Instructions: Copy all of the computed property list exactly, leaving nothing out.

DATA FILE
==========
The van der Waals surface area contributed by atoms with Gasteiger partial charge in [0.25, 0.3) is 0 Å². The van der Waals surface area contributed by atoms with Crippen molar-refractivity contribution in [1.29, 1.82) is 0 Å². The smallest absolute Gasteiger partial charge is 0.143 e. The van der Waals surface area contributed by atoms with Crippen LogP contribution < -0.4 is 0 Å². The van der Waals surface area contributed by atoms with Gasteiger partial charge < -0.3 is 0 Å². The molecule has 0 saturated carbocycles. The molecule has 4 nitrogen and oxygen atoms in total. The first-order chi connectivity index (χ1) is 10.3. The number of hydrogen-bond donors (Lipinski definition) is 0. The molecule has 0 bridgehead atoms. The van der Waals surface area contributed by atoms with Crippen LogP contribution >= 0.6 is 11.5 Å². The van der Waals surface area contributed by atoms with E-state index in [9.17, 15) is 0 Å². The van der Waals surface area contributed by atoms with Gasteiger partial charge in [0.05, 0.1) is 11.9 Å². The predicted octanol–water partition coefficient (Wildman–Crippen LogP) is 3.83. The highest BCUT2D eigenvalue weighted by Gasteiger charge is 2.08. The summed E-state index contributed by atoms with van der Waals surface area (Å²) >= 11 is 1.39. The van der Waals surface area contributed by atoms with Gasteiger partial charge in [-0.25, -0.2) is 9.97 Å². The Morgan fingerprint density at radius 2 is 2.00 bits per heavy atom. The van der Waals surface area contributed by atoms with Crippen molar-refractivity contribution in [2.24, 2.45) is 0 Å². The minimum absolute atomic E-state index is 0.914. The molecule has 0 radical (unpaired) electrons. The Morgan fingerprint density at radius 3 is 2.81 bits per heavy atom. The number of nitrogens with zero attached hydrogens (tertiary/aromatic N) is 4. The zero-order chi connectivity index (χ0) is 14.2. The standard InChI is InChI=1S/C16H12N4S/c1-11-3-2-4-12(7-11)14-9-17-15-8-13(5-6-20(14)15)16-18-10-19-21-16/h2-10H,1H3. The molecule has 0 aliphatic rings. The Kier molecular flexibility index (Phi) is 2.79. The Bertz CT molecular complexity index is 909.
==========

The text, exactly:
The van der Waals surface area contributed by atoms with Gasteiger partial charge in [0.25, 0.3) is 0 Å². The van der Waals surface area contributed by atoms with Crippen molar-refractivity contribution in [1.29, 1.82) is 0 Å². The smallest absolute Gasteiger partial charge is 0.143 e. The van der Waals surface area contributed by atoms with Crippen LogP contribution < -0.4 is 0 Å². The van der Waals surface area contributed by atoms with Gasteiger partial charge < -0.3 is 0 Å². The molecule has 0 saturated carbocycles. The molecule has 4 nitrogen and oxygen atoms in total. The first-order chi connectivity index (χ1) is 10.3. The number of hydrogen-bond donors (Lipinski definition) is 0. The molecule has 0 bridgehead atoms. The van der Waals surface area contributed by atoms with Crippen LogP contribution >= 0.6 is 11.5 Å². The van der Waals surface area contributed by atoms with E-state index in [9.17, 15) is 0 Å². The van der Waals surface area contributed by atoms with Gasteiger partial charge in [0.05, 0.1) is 11.9 Å². The predicted octanol–water partition coefficient (Wildman–Crippen LogP) is 3.83. The highest BCUT2D eigenvalue weighted by Gasteiger charge is 2.08. The summed E-state index contributed by atoms with van der Waals surface area (Å²) >= 11 is 1.39. The van der Waals surface area contributed by atoms with Gasteiger partial charge in [-0.25, -0.2) is 9.97 Å². The Morgan fingerprint density at radius 2 is 2.00 bits per heavy atom. The van der Waals surface area contributed by atoms with Crippen molar-refractivity contribution in [2.24, 2.45) is 0 Å². The minimum absolute atomic E-state index is 0.914. The molecule has 0 radical (unpaired) electrons. The Morgan fingerprint density at radius 3 is 2.81 bits per heavy atom. The number of nitrogens with zero attached hydrogens (tertiary/aromatic N) is 4. The zero-order chi connectivity index (χ0) is 14.2. The standard InChI is InChI=1S/C16H12N4S/c1-11-3-2-4-12(7-11)14-9-17-15-8-13(5-6-20(14)15)16-18-10-19-21-16/h2-10H,1H3. The molecule has 0 aliphatic rings. The Kier molecular flexibility index (Phi) is 2.79. The Bertz CT molecular complexity index is 909.